|What CPAs need to know about divorce tax planning
Business valuation experts should be familiar with issues ranging from the taxation of alimony to the treatment of property distributions.
July 24, 2013
CPAs who perform business valuations and provide other litigation support services for family law matters are often asked to consult on income tax planning issues. Income tax planning as it relates to divorce involves unique rules and opportunities, some of which are affected by local laws and practices. A CPA should be familiar with the taxation of alimony, application of innocent spouse relief, determination of filing status and exemptions, and treatment of property distributions. Below is a summary of these tax-related topics that may arise during the divorce process.
As a general rule, alimony is deductible by the payer and included in the income of the recipient. Internal Revenue Code Sec. 71 defines the requirements for income tax treatment. Among other requirements, the payment must be made pursuant to a written divorce or separation agreement. Local jurisdictions may have unique definitions of alimony; therefore, the CPA should use caution in considering the tax treatment of alimony.
Alimony can generate post-tax savings for a divorced couple if the payer is in a higher income tax bracket than the recipient after the divorce. The payments can be structured to maximize the after-tax benefit to the recipient and minimize the after-tax cost to the payer. A CPA who assists with alimony planning should review the recapture rules, which prevent excessive “front-loading” of alimony payments to increase tax savings.
Innocent spouse relief
Individuals who file a joint tax return have joint and several liability for any tax due. The Code provides certain provisions that relieve innocent spouses of this liability. Sec. 6015 contains three scenarios allowing this relief. Sec. 66 provides relief from sharing of income, deductions, credits, and payments in community property states when certain conditions are met.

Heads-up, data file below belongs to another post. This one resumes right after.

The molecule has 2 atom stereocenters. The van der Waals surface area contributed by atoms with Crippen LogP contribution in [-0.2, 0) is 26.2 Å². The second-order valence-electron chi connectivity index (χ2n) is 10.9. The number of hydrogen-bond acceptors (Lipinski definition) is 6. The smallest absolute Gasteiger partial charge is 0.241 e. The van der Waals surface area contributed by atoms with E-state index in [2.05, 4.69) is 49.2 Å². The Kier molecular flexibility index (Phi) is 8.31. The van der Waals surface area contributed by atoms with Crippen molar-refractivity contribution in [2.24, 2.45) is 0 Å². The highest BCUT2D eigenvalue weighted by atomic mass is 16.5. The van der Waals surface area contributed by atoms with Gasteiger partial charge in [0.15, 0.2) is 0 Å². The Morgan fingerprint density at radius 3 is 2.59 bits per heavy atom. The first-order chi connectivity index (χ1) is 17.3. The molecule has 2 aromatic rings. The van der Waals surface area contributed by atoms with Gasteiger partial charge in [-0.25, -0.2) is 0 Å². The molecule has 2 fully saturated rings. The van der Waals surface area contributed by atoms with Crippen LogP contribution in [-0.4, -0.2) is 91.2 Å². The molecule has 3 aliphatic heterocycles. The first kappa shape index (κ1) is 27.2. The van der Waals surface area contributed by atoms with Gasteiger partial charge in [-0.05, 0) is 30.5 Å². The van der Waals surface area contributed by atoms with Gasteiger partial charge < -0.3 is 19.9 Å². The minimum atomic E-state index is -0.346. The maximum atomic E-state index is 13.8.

Filing status is determined as of Dec. 31 for taxpayers who get divorced during the year. Taxpayers will still be considered married unless a) a final decree of divorce is issued by a family law court or b) a final decree constituting a legal separation under local laws is issued by a family law court. One of these conditions must be met by Dec. 31 for the current income tax year, or the taxpayer must file either married filing jointly or married filing separately. There is an exception to file as head of household if the taxpayer lived apart from his or her spouse for more than six months and paid for and maintained a home for a qualifying child.
Dependents and exemptions
A taxpayer must meet certain dependency tests to be eligible for an exemption. Sec. 152 provides an exception for children of divorced or separated parents, which allows a custodial parent to claim the dependency exemption even if the noncustodial parent provides more than half of the child’s support for the year. Also, a noncustodial parent can take the exemption if the custodial parent signs IRS Form 8332, Release/Revocation of Release of Claim to Exemption for Child by Custodial Parent, or a similar statement, and all other conditions are met.
A CPA might recommend that the parent with the highest income take the exemption, unless that parent’s income exceeds a phaseout threshold for the exemption (and related tax credit). Exemption phaseouts were reinstated for 2013. The divorce or separation agreement will often address which parent will be able to claim the dependency exemption.
The Code provides favorable treatment to divorcing spouses when it comes to distributing property. Under Sec. 1041, property transferred between divorcing spouses is generally treated as a gift. Cost basis and holding period carry over, and the transfer most often avoids treatment as a taxable event.
The Code allows for all taxpayers to exclude up to $250,000 of gain ($500,000 if married filing jointly) on the sale of their primary residence if they occupied the home for two out of the last five years. If a taxpayer maintains ownership of his or her primary residence with an ex-spouse, that taxpayer can include the ex-spouse’s ownership period as part of the two-year test. A taxpayer who receives a residence in its entirety as part of a divorce settlement can also use the ex-spouse’s ownership period as part of the two-year test.
These topics are encountered by all CPAs who provide income tax services, but they are more prevalent for practitioners who specialize in family law matters. Additional information is available using resources published by the AICPA. FVS Section members have access to the Quick Reference Guide to Divorce-Related Tax Matters and the practice aid A CPA’s Guide to Family Law Services. Both publications are available under the resources section of the FVS website at aicpa.org/fvs.
Rate this article 5 (excellent) to 1 (poor). Send your responses here.
Paul Wapner, CPA, is the AICPA’s program manager for Forensic and Valuation Services.